I have two young boys. My husband and I are trying to raise them to be good, kind people. I bet Brock Turner’s parents thought they were doing — had done — the same.
We’re not parenting for empathy, according to Michele Borba, author of the new book “UnSelfie: Why Empathetic Kids Succeed in Our All-About-Me World.”
“We need to push the pause button and say, ‘What kind of kid do I really want to raise?’ ” Borba says. “It’s over very quickly; there’s no rewind button.”
Dan Turner’s letter to the judge about his son is an attempt to make others feel sad about what Brock Turner is going through. (I mean, he can’t eat steak. He’s being locked away for “20 minutes of action.”) His father even blamed this “event” on the younger Turner drinking too much because the older swimmers at school were. In other words, the sexual assault wasn’t his fault. Even the drinking wasn’t his fault.
But the fact is this was a young man violating a young woman he didn’t know. Behind a dumpster. He still shows no empathy, and after reading the letter his father wrote, you might get an idea why.
So, how can parents use this horror as a lesson? Maybe they need to start by making sure they aren’t making excuses for their kids. Like the time that little Joe hit the neighbor kid and his dad said: “Well, he was provoked. Also, he had a lot of candy today. We need to stop feeding him so much sugar.” Or when Jane cheated on a test and mom said: “Well, that teacher just can’t teach. Otherwise, she would have aced it. She’s so smart.” Did it grow into a time when he skipped school and got drunk, and mom and dad said boys will be boys? Or did she shun a friend from the group to the point where the girl was depressed? What are we doing in our lives to raise kids who are lacking in empathy, and always blaming the other guy for their missteps?
And in a question his parents never, ever expected would be in The Washington Post about their Olympics-aspiring champion Stanford swimmer: How can we make sure to not raise the next Brock Turner?
“We define success as so narrow, as a GPA,” Borba says. “We’re vaporizing the other part of them, the humanness.”
Empathy can be taught, and should be, she says. So many of us think kids are born with it or learn to be that way simply by living. Sure, some are more wired for empathy than others. But parents need to teach empathy intentionally. “When your child walks in the door, how often do you say ‘What caring thing did you do today?’ Look at your photos. You’re good with science fair trophies photos, but what shows caring?”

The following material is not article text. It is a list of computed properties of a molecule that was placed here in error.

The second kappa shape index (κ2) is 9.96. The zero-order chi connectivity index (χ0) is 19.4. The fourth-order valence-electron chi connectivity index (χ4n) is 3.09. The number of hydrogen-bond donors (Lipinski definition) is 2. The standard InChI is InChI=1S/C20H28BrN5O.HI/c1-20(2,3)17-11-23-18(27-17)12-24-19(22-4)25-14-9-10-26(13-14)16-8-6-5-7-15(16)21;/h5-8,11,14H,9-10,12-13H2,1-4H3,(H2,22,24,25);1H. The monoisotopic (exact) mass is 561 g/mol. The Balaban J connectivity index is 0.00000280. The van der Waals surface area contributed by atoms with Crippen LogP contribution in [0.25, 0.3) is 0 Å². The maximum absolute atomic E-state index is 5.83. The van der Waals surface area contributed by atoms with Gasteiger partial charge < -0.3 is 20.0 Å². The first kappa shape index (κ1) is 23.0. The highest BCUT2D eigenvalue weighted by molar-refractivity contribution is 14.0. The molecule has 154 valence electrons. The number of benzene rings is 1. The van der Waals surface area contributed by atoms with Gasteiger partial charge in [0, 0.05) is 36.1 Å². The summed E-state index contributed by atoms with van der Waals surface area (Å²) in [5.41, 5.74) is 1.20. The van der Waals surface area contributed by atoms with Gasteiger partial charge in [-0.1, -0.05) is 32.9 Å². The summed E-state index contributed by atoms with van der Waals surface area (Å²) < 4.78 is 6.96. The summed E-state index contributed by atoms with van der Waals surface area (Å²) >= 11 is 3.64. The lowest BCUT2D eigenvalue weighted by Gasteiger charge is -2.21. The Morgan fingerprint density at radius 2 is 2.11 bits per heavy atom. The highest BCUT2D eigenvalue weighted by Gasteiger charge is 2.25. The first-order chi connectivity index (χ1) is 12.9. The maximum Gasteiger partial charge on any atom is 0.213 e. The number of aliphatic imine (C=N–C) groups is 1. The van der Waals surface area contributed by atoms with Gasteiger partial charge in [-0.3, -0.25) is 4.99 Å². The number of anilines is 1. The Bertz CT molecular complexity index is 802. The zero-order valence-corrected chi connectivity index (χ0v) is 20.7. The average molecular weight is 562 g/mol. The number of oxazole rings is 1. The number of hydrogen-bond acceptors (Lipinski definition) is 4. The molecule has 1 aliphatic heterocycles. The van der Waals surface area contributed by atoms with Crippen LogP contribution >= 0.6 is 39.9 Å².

I’ve written a bit about the Harvard Making Caring Common project, and the studies it has been doing about kids and kindness. In one study, about 80 percent of the youth interviewed said their parents were more concerned with their achievement or happiness than whether they cared for others. The interviewees were also three times more likely to agree that “My parents are prouder if I get good grades in my classes than if I’m a caring community member in class and school.”
What is this doing to our kids? What are they actually learning about themselves, or about love, kindness and even us?
Borba has some advice on how to awaken the empathy that lies dormant in our children, and perhaps ourselves.
We need to set aside “sacred unplugged time,” when we reclaim our conversations, Borba advises. And stop with all the activities, the pressure. Our kids aren’t learning the actual life skills they, and we, need them to. “During summertime, get back to mud, sand and dirt. Our children are so structured boosting their Ivy League potential, they’re losing [that skill of] just getting along with one another. Kids feel lonely but they are connected online. But they’re not really connecting with a human being.” Read books. No, really. Spend time with “Charlotte’s Web” or “Dumbo.” Anything that shows empathy, accountability, love for another.
And just be kind, parents. To yourselves, to others, because your little ones are watching. So congrats to you all if they are off to an Ivy League school with a big old scholarship. But as we can see here, and in other cases, if that’s all there is, that’s really … nothing.